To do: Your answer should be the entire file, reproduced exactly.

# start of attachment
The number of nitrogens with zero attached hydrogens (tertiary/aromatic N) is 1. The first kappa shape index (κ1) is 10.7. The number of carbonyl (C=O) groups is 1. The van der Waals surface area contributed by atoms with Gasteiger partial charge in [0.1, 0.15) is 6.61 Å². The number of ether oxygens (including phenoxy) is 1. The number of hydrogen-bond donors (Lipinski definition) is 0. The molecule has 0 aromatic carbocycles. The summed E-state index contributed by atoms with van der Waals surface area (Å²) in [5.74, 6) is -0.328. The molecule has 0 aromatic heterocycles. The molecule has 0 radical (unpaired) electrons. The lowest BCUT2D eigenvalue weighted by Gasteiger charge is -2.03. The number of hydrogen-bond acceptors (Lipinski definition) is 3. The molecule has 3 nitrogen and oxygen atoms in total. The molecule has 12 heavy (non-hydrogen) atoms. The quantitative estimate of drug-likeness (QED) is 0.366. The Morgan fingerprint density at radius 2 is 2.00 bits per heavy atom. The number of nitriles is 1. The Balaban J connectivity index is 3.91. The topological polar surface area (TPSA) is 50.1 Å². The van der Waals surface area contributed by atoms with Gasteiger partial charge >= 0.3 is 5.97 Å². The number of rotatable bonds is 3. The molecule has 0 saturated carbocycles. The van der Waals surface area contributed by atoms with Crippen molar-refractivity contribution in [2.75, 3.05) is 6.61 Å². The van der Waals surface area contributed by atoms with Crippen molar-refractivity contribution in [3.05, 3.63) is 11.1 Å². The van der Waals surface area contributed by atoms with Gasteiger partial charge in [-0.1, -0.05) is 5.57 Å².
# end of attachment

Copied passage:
The number of nitrogens with zero attached hydrogens (tertiary/aromatic N) is 1. The first kappa shape index (κ1) is 10.7. The number of carbonyl (C=O) groups is 1. The van der Waals surface area contributed by atoms with Gasteiger partial charge in [0.1, 0.15) is 6.61 Å². The number of ether oxygens (including phenoxy) is 1. The number of hydrogen-bond donors (Lipinski definition) is 0. The molecule has 0 aromatic carbocycles. The summed E-state index contributed by atoms with van der Waals surface area (Å²) in [5.74, 6) is -0.328. The molecule has 0 aromatic heterocycles. The molecule has 0 radical (unpaired) electrons. The lowest BCUT2D eigenvalue weighted by Gasteiger charge is -2.03. The number of hydrogen-bond acceptors (Lipinski definition) is 3. The molecule has 3 nitrogen and oxygen atoms in total. The molecule has 12 heavy (non-hydrogen) atoms. The quantitative estimate of drug-likeness (QED) is 0.366. The Morgan fingerprint density at radius 2 is 2.00 bits per heavy atom. The number of nitriles is 1. The Balaban J connectivity index is 3.91. The topological polar surface area (TPSA) is 50.1 Å². The van der Waals surface area contributed by atoms with Gasteiger partial charge >= 0.3 is 5.97 Å². The number of rotatable bonds is 3. The molecule has 0 saturated carbocycles. The van der Waals surface area contributed by atoms with Crippen molar-refractivity contribution in [2.75, 3.05) is 6.61 Å². The van der Waals surface area contributed by atoms with Crippen molar-refractivity contribution in [3.05, 3.63) is 11.1 Å². The van der Waals surface area contributed by atoms with Gasteiger partial charge in [-0.1, -0.05) is 5.57 Å².